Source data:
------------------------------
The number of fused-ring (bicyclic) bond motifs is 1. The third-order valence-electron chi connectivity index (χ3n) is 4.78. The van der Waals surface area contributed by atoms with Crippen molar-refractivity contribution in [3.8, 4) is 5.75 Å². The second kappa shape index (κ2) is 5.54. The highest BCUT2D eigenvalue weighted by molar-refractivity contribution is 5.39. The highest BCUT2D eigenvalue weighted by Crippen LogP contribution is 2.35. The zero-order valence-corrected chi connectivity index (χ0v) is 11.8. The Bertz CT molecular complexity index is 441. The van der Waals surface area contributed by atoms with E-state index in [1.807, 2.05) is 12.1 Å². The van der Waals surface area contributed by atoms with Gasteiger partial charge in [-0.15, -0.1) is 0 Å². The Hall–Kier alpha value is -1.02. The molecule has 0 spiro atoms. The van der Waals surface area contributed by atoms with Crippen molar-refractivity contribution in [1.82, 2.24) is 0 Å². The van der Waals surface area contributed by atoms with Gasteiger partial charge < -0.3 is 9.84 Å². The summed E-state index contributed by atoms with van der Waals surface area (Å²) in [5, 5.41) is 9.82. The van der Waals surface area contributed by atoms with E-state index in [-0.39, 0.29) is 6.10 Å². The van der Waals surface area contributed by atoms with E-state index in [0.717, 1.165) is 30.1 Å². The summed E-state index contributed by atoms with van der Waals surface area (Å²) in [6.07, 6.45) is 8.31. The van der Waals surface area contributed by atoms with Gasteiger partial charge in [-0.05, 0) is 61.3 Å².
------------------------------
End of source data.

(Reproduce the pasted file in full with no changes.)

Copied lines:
The number of fused-ring (bicyclic) bond motifs is 1. The third-order valence-electron chi connectivity index (χ3n) is 4.78. The van der Waals surface area contributed by atoms with Crippen molar-refractivity contribution in [3.8, 4) is 5.75 Å². The second kappa shape index (κ2) is 5.54. The highest BCUT2D eigenvalue weighted by molar-refractivity contribution is 5.39. The highest BCUT2D eigenvalue weighted by Crippen LogP contribution is 2.35. The zero-order valence-corrected chi connectivity index (χ0v) is 11.8. The Bertz CT molecular complexity index is 441. The van der Waals surface area contributed by atoms with E-state index in [1.807, 2.05) is 12.1 Å². The van der Waals surface area contributed by atoms with Gasteiger partial charge in [-0.15, -0.1) is 0 Å². The Hall–Kier alpha value is -1.02. The molecule has 0 spiro atoms. The van der Waals surface area contributed by atoms with Crippen molar-refractivity contribution in [1.82, 2.24) is 0 Å². The van der Waals surface area contributed by atoms with Gasteiger partial charge < -0.3 is 9.84 Å². The summed E-state index contributed by atoms with van der Waals surface area (Å²) in [5, 5.41) is 9.82. The van der Waals surface area contributed by atoms with E-state index in [-0.39, 0.29) is 6.10 Å². The van der Waals surface area contributed by atoms with E-state index in [0.717, 1.165) is 30.1 Å². The summed E-state index contributed by atoms with van der Waals surface area (Å²) in [6.07, 6.45) is 8.31. The van der Waals surface area contributed by atoms with Gasteiger partial charge in [-0.05, 0) is 61.3 Å².